The name 'elevator pitch' reflects the idea that it should be possible to deliver the summary in the time span of an elevator ride, or approximately thirty seconds to two minutes and is widely credited to Ilene Rosenzweig and Michael Caruso (while he was editor for Vanity Fair) for its origin. The term itself comes from a scenario of an accidental meeting with someone important in the elevator. If the conversation inside the elevator in those few seconds is interesting and value adding, the conversation will either continue after the elevator ride, or end in exchange of business cards or a scheduled meeting. A variety of people, including project managers, salespeople, evangelists, and policy-makers, commonly rehearse and use elevator pitches to get their points across quickly.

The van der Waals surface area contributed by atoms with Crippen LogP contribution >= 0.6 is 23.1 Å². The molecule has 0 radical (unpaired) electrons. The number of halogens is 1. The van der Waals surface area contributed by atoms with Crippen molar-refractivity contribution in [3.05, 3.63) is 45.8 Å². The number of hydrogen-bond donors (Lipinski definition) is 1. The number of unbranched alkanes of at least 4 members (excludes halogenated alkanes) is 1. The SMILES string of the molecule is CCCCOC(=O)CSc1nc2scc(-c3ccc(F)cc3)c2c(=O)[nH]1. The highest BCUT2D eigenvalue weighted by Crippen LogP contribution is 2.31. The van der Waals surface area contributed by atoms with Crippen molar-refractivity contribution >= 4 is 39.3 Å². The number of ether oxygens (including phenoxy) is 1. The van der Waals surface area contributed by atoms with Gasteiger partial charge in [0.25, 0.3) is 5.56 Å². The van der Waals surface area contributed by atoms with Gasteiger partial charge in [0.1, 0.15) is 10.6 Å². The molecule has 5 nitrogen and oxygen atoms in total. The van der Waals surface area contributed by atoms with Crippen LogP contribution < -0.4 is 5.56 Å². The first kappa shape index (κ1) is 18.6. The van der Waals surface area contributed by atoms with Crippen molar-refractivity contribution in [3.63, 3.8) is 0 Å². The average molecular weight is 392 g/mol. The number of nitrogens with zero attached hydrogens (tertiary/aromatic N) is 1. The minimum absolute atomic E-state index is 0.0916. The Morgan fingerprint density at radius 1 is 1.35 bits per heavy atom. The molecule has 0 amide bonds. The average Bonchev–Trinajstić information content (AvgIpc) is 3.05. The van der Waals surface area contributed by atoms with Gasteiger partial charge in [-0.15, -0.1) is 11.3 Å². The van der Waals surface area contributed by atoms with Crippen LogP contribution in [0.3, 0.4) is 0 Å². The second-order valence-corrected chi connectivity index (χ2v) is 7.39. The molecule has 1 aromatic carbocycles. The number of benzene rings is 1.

- Pincus, Aileen (June 18, 2007). "The Perfect (Elevator) Pitch". Business Week.
- Hahn, Gerald J. (1989), "Statistics-Aided Manufacturing: A Look Into the Future", The American Statistician, 43 (2): 74–79, doi:10.2307/2684502, JSTOR 2684502.
- Peters, Tom (1999), "The Wow Project" (PDF), Fast Company, 24, p. 116.